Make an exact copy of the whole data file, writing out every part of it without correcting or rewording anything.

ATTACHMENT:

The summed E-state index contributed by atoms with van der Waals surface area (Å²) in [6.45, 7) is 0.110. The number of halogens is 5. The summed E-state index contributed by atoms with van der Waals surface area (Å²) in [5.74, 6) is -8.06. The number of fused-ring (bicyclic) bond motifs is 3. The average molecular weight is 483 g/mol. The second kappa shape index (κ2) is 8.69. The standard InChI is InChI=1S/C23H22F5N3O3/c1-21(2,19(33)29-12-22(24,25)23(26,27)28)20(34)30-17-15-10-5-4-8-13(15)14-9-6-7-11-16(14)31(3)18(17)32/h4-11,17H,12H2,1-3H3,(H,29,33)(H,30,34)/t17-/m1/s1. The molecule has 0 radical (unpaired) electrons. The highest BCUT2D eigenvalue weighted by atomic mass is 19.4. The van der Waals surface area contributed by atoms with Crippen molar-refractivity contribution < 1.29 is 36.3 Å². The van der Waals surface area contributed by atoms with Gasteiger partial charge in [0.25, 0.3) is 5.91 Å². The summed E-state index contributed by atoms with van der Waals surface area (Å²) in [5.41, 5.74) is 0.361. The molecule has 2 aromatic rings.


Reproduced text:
The summed E-state index contributed by atoms with van der Waals surface area (Å²) in [6.45, 7) is 0.110. The number of halogens is 5. The summed E-state index contributed by atoms with van der Waals surface area (Å²) in [5.74, 6) is -8.06. The number of fused-ring (bicyclic) bond motifs is 3. The average molecular weight is 483 g/mol. The second kappa shape index (κ2) is 8.69. The standard InChI is InChI=1S/C23H22F5N3O3/c1-21(2,19(33)29-12-22(24,25)23(26,27)28)20(34)30-17-15-10-5-4-8-13(15)14-9-6-7-11-16(14)31(3)18(17)32/h4-11,17H,12H2,1-3H3,(H,29,33)(H,30,34)/t17-/m1/s1. The molecule has 0 radical (unpaired) electrons. The highest BCUT2D eigenvalue weighted by atomic mass is 19.4. The van der Waals surface area contributed by atoms with Crippen molar-refractivity contribution < 1.29 is 36.3 Å². The van der Waals surface area contributed by atoms with Gasteiger partial charge in [0.25, 0.3) is 5.91 Å². The summed E-state index contributed by atoms with van der Waals surface area (Å²) in [5.41, 5.74) is 0.361. The molecule has 2 aromatic rings.